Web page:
FIG. 4. Correlation betweenthe Gibbs energy change of unfolding in water of the wild-type and mutant proteins and the hydrophobicity of the substituting residues at position 49. The dataexcept for Led9 are taken from Ref. 5. Age represents the value of the Gibbs energy change (21) for transfer from ethanol to water of amino acid residues. The value for ionized Glu residue is taken from Levitt's estimation (22). Top, at pH 9.0 and 25 "C,middle, at pH 7.0 and 25 "C;bottom, at pH5.5 and 3 "C. a, transition from the native to the completely unfolded form, AC3'; b, transition from the native to the intermediate form, AG?'.

: . c

' '1



' 0'






pH 5.5 51

Hydrophobc parameter dgtr (kcal I mol


Comparison of Stability inMutant Eight Proteins


FIG. 5. Effect of pH on stabilities of the wild-type and mutant proteins.a, change of CD values at 222 nm of Glu49 (01, GIN29 (A), Met49 (e),Vu149 (W), Ser49 (O), and Tyr49 (A)as functions of pH in the absence of denaturant. In the acid region (below pH 7), CD at 222 nm and pH were measured at 3 "C after the samples were kept 2 h at 3 "C. In the alkaline region, CD at 222 nm and pHwere measured at 25 "C after 30 min at 25 "C. pH was adjusted by addition of HCI or KOH. All experiments were done in 0.15 M KC1 containing 0.1 mM EDTA and 0.1 mM dithioerythritol. CD measurements were performed at protein concentrations of 0.02 to 0.04 mg/ml using a cell with 10-mm path length. The CD value at pH7 is taken asunity. Results for Glu49 and Gln.49 have been reported (4).b, residual activity of Glu49 (0)and Lys49 (e)as a function of pH. After the sample was incubated in a solution containing 0.1 mM EDTA and 0.1 mM dithioerythritol for 30 min at 53 "C and the respective pH, activities were measured by the consumption of indole after reaction at 37 "C and pH8.0 for 20 min in the presence of pyridoxal phosphate, serine, and the&subunit of tryptophan synthase (23).

able. These results strongly suggest that the difference between the two curves in Fig. 2 a o r b is not due to theionization of a third group influenced by the residue at position 49, but to ionization of Glu at position 49 itself. The Glu pK.,, value is very far from that reported for Glu residues in other proteins (16). If the electrophoresis were performed in 8 M urea, the pK,,, value should be close to normal. Fig. 2d shows the result of experiments on Glu49 and Val49 in 8 M urea. The two curves are separate from the alkaline region down to pH 5. The high pK value of Glu-49 suggests that thisresidue is not completely exposedto solvent. This agrees with our previous conclusion that position 49 is in the interior of the molecule (14, 17). In a mixture of Glu49 and formylatedprotein, the two curves should be separate below pH 7, where a charge difference arises as the &-aminogroup is protonated. This is indeed the case, as demonstrated in Fig. 2c. The isoionic points of the formylated protein and Glu49 were 5.1 and 5.3, respectively, and again they agree with those reported (9). The pK.,,of the a-amino group for Glu49 was calculated to be 7.10 from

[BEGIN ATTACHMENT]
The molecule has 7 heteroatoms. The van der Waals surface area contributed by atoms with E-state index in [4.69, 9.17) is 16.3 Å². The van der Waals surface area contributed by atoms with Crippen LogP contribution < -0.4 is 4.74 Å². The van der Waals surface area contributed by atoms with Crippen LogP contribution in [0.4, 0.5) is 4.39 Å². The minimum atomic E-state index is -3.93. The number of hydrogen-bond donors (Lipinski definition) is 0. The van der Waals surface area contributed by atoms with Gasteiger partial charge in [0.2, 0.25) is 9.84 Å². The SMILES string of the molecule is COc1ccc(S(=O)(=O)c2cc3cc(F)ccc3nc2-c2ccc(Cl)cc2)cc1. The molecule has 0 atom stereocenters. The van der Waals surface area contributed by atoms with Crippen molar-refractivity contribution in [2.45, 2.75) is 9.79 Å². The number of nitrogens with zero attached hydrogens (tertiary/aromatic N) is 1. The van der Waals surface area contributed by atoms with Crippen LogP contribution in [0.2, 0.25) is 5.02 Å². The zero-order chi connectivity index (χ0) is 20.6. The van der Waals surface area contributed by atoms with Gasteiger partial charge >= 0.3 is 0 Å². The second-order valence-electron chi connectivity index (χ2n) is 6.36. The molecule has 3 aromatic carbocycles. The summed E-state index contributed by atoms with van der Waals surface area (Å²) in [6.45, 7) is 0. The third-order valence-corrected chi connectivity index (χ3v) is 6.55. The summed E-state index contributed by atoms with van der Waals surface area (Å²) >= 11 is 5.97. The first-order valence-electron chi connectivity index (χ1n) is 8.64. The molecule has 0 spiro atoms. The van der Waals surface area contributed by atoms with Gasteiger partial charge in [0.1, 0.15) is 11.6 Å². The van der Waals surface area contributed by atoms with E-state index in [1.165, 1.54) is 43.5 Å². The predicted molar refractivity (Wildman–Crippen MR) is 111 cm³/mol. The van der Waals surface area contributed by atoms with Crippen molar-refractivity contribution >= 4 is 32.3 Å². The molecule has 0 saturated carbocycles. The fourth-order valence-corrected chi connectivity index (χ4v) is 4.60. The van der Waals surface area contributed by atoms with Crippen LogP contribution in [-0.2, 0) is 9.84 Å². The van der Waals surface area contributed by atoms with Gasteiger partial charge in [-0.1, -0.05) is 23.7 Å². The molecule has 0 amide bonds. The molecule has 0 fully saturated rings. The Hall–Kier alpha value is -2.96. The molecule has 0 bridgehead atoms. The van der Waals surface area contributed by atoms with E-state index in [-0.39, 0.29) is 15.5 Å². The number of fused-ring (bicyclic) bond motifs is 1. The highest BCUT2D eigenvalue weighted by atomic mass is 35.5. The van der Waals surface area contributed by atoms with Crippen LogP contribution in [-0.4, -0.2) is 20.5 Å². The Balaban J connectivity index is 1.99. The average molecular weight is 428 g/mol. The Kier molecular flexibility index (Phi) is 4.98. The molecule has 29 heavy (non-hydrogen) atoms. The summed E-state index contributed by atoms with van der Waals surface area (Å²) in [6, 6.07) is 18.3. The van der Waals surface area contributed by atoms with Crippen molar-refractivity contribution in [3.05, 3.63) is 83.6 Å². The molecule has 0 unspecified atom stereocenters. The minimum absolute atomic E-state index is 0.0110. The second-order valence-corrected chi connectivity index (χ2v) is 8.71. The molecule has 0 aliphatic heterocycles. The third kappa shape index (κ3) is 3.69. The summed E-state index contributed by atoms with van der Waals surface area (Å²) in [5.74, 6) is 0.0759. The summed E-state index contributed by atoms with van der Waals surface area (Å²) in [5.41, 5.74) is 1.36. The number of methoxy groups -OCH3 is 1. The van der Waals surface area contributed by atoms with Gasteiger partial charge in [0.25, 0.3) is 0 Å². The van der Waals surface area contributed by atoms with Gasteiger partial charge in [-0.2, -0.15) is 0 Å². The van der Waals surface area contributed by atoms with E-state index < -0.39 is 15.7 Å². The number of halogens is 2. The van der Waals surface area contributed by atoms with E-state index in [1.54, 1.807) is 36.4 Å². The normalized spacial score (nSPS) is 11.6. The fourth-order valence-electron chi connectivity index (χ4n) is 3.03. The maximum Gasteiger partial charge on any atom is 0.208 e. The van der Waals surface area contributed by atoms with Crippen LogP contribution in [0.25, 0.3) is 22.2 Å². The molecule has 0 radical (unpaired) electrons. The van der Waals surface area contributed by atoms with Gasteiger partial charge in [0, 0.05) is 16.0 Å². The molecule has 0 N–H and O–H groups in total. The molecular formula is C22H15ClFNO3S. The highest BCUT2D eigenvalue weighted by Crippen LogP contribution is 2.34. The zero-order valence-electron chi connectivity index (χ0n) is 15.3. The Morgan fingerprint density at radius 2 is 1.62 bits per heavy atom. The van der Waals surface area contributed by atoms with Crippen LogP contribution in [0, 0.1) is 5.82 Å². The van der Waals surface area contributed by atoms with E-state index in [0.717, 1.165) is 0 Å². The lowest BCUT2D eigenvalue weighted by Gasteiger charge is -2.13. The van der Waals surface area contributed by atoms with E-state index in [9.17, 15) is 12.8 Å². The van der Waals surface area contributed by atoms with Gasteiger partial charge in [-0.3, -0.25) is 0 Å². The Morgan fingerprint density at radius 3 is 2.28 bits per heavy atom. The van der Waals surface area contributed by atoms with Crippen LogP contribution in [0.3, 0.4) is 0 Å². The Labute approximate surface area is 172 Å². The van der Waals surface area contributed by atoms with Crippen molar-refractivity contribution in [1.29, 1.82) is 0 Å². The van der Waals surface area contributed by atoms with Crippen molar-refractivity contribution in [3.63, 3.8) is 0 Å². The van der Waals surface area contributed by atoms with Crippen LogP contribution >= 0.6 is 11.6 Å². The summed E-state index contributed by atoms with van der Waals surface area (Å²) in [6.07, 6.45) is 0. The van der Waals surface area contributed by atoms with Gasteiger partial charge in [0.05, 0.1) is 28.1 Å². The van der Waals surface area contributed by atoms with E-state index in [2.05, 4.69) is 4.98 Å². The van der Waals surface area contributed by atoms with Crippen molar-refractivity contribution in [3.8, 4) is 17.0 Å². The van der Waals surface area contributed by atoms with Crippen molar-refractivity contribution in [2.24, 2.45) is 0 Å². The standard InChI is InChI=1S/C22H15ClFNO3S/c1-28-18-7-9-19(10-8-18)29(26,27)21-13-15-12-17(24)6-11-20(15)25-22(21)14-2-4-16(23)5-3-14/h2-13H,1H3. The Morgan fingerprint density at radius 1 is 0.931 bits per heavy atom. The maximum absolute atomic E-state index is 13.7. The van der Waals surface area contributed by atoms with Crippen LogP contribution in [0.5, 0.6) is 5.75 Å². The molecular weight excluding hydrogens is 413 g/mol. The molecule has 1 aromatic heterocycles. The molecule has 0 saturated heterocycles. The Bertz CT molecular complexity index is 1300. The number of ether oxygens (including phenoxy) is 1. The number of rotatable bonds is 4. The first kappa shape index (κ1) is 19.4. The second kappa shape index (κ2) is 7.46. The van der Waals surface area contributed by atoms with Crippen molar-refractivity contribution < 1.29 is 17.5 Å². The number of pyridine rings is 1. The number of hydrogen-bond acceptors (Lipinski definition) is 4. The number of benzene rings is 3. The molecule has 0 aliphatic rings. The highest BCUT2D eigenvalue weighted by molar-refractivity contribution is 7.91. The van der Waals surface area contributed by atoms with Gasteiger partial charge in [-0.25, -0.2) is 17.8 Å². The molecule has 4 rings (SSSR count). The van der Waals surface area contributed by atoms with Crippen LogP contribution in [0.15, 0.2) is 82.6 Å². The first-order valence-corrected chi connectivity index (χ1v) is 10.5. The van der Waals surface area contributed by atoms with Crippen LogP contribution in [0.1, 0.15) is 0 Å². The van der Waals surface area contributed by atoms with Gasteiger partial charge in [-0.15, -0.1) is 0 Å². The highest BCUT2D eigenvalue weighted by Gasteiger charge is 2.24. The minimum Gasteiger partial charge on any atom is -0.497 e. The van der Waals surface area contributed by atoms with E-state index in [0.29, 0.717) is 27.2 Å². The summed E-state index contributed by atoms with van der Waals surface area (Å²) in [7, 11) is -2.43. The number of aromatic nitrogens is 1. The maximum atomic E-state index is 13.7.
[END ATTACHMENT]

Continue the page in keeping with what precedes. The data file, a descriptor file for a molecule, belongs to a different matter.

the difference between the two curves (Fig.3b), in agreement with the normal value reported for a-amino groups (16). These results indicate that thepK values of ionic groupsin proteins can be obtained from titration curves by isoelectric focusing electrophoresis when two homologous proteins differing only at a single position are available. Correlation between Gibbs Energy Change of Unfolding and Hydrophobicity of Substituted Residues-Thermodynamic parameters for unfolding of a-subunit of tryptophan synthase have already been reported at three pH values for the wildtype and five mutant proteins substituted at position 49 (5). In this study, we also provide data for the mutant protein substituted by Leu at the same position. The value of the Gibbs energy change on unfolding for Leu49 was calculated from GdnHCl denaturation curves by following CD valuesat 222 nm as described previously (3). The denaturation curves were biphasic as reported for the wild-type and mutant proteins (3). These proteins consist of two domains: a-1, the Nterminal 188 residues; and a-2, the C-terminal 80 residues (18).The denaturation by GdnHCl proceeds in two-steps. In the first step,only the a-2 domain unfolds and thea-1domain remains native, and in the second step, the a-1 domain also unfolds (3-5, 19, 20). In the transition from the native to the completely denatured state, the value of the Gibbs energy change for unfolding, AGHy,for Leu49 in water was calculated to be8.6,15.0, and 12.2 kcal/mol at pH 5.5, 7.0, and 9.0, respectively. In thefirst stepof denaturation, the value of the Gibbs energy change, AG?', for Leu49 in water was 2.9, 5.8, and 5.1 kcallmol at pH 5.5, 7.0, and 9.0, respectively. The Gibbs energy changes of unfolding in the transition from the native to the completely denatured state for the seven proteins are shown in Fig. 4a as a function of the transfer Gibbs energy change from ethanol to water, kt,, of the substituting amino acid residues at position 49. From the preceding section, the Glu-49 can be assumed to be protonated at pH 5.5 and 7, but ionized at pH 9. Consequently, for A g c r of Glu at pH 5.5 or 7, a value (0.55 kcal/mol) for protonated Glu was used (21), and at pH 9, a value (-2.5 kcal/mol) for ionized Glu residue was used (22). The values of AG9' for the seven proteins were linearly correlated with the hydrophobicity of the substituting residues at the three pH value, except for Tyr49. Straight lines in the figure were drawn by the least-squares method from the data points obtained, excluding Tyr49. The slopes (dAG2O/dAgtr)at pH 5.5, 7, and 9 were 2.0, 3.4, and 1.3, respectively. The deviation of AGBO from the straightline obtained by least squares was 0.40,0.38, and 0.76 kcal/mol at pH 5.5,7, and 9, respectively. In the first step of denaturation,the difference of the Gibbsenergy change, AG?', among the seven proteins was not marked, as shown in Fig. 4b, suggesting that the stabilities of the a-2 domains in all the proteins were similar. Acid or Alkaline Denaturation of the Wild-type and Mutant Proteins-As described above, the Gibbs energy change of unfolding changed remarkably at three different pH values for each protein. Therefore, the pH dependence of stability for these proteins was examined by CD measurements at 222 nm as shown in Fig. 5a. In the acid region, the transition curves of these proteins (except Gln49) coincided with each other. In the alkaline region, the midpoint of the transition curve for Glu49 was at pH 10.9, and it was the most labile of the six proteins compared, in contrast to the results in the acid region. The instability to alkali of Glu49 relative to the other proteins corresponded to its instability in GdnHCl at pH 9 (Fig. 4a). We could not obtain enough purified Lys49 to measure the CD. Therefore, activities after heating at 53 "C for 30 min